Saturday, February 7, 2015

Alumnus to Pay Cornell $125K in Taxes Following Lawsuit.

Federal Judge Lynne A. Sitarski recommended the court increase the amount that Randall Duchesneau ’09, the losing plaintiff in a negligence case against Cornell, owes in taxes to the University, according to court documents. The court originally awarded Cornell $104,000 in May, but this amount was increased to $125,000 last week.

Duchesneau became confined to a wheelchair at the age of 21 when, on Oct. 12, 2006, he botched an attempt to perform a standing backflip at the Teagle Hall Gymnas­ium. Then a member of the Cornell Gymnastics Club, he suffered permanent spinal injuries that rendered him a quadriplegic.

After his accident, Duches­neau filed a $75 million negligence lawsuit against Cornell but was ultimately denied compensatory damages after a jury determined that the Uni­versity was not legally responsible for the accident. After Duchesneau filed to retry the case, a federal judge denied the motion to appeal the verdict in early 2013.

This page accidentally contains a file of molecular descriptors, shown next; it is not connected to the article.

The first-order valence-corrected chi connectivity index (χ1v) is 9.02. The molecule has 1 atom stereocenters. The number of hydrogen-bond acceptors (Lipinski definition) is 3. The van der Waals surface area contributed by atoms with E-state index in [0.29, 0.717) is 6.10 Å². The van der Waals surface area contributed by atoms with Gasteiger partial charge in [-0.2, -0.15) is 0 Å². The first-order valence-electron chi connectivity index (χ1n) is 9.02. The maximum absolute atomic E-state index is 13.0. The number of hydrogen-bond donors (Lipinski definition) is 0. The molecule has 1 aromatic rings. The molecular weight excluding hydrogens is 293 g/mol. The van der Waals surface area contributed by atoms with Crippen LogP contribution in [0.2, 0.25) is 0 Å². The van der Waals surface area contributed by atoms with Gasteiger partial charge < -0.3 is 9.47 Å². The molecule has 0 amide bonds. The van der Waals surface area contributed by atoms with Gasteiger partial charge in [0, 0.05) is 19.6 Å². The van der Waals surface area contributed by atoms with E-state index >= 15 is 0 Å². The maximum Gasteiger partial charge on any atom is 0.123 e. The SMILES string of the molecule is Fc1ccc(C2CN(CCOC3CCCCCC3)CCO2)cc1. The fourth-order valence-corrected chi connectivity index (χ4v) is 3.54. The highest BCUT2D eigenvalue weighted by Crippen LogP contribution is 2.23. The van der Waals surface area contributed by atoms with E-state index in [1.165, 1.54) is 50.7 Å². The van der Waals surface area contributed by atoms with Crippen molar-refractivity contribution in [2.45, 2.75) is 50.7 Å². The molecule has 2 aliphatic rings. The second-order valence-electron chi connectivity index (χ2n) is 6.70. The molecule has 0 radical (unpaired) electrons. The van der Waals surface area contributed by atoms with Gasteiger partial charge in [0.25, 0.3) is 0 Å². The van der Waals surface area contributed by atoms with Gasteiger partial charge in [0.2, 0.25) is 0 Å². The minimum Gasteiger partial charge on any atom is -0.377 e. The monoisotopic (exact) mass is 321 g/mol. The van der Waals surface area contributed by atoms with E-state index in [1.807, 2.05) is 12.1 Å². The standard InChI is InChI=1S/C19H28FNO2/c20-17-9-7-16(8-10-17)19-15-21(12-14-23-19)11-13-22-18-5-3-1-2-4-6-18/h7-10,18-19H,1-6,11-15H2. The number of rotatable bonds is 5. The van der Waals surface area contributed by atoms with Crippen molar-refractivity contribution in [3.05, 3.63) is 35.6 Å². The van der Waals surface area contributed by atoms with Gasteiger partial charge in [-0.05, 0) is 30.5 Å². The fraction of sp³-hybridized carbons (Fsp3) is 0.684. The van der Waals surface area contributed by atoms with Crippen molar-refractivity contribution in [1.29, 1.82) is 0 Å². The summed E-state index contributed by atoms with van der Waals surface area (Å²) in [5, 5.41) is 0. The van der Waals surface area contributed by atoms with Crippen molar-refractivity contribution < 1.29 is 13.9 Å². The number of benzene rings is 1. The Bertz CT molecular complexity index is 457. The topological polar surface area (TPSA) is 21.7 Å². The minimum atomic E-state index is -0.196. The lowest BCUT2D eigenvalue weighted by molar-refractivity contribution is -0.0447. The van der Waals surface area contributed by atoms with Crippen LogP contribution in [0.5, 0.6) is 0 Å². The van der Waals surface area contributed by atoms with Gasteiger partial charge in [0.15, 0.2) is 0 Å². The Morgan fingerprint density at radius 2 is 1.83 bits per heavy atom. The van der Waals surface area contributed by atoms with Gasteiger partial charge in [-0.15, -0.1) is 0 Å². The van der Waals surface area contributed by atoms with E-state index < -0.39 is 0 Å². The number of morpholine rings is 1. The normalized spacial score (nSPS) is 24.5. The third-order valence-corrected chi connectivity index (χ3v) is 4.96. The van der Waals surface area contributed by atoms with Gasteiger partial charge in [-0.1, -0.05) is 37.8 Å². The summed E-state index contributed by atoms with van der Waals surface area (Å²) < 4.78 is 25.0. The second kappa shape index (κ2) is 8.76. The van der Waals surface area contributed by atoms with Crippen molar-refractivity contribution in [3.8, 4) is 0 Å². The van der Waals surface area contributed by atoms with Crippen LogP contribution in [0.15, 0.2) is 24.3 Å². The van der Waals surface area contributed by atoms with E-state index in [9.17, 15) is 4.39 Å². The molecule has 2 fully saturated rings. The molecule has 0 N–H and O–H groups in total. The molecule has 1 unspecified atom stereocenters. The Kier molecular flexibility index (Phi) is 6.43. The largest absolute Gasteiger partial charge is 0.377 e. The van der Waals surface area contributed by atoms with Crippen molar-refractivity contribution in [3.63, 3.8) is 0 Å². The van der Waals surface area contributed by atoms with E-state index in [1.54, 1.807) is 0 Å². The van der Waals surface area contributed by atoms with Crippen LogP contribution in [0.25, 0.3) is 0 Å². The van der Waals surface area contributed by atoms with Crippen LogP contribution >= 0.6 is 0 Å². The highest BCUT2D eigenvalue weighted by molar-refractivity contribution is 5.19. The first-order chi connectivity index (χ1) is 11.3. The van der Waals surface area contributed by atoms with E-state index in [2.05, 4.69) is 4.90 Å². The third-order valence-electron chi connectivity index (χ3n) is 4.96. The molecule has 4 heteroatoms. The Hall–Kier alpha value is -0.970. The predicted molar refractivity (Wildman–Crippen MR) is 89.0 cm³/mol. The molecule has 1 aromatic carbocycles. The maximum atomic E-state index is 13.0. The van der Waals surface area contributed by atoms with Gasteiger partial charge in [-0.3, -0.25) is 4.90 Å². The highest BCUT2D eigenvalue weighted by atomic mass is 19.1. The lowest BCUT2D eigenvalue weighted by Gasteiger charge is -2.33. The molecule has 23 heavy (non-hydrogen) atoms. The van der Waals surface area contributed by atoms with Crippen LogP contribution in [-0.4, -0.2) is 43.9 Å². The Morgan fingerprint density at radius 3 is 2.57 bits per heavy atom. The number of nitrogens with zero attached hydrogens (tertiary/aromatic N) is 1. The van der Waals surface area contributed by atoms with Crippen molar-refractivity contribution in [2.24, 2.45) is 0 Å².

1. Paying "taxes" to Cornell...

    I'm very confused. Not sure I'm understanding this case. Is Cornell, like, a local government now? And is this what happens when one sues a local government? Or is this what happens when one sues an entity who sleeps with politicians?

    1. I wondered about that, too. My best guess, after looking at the story, is that "tax" has a particular meaning in this legal context -- basically, something along the lines of holding one party responsible through payment for some portion of the costs of the litigation -- and that the headline-writer picked up that language without, perhaps, fully understanding its meaning/use (which would put the headline-writer and me in the same boat; the only difference is that I don't think I would have used the word in the headline).

      Maybe the disaffected law grad that Strelnikov periodically references can come over and explain it to us.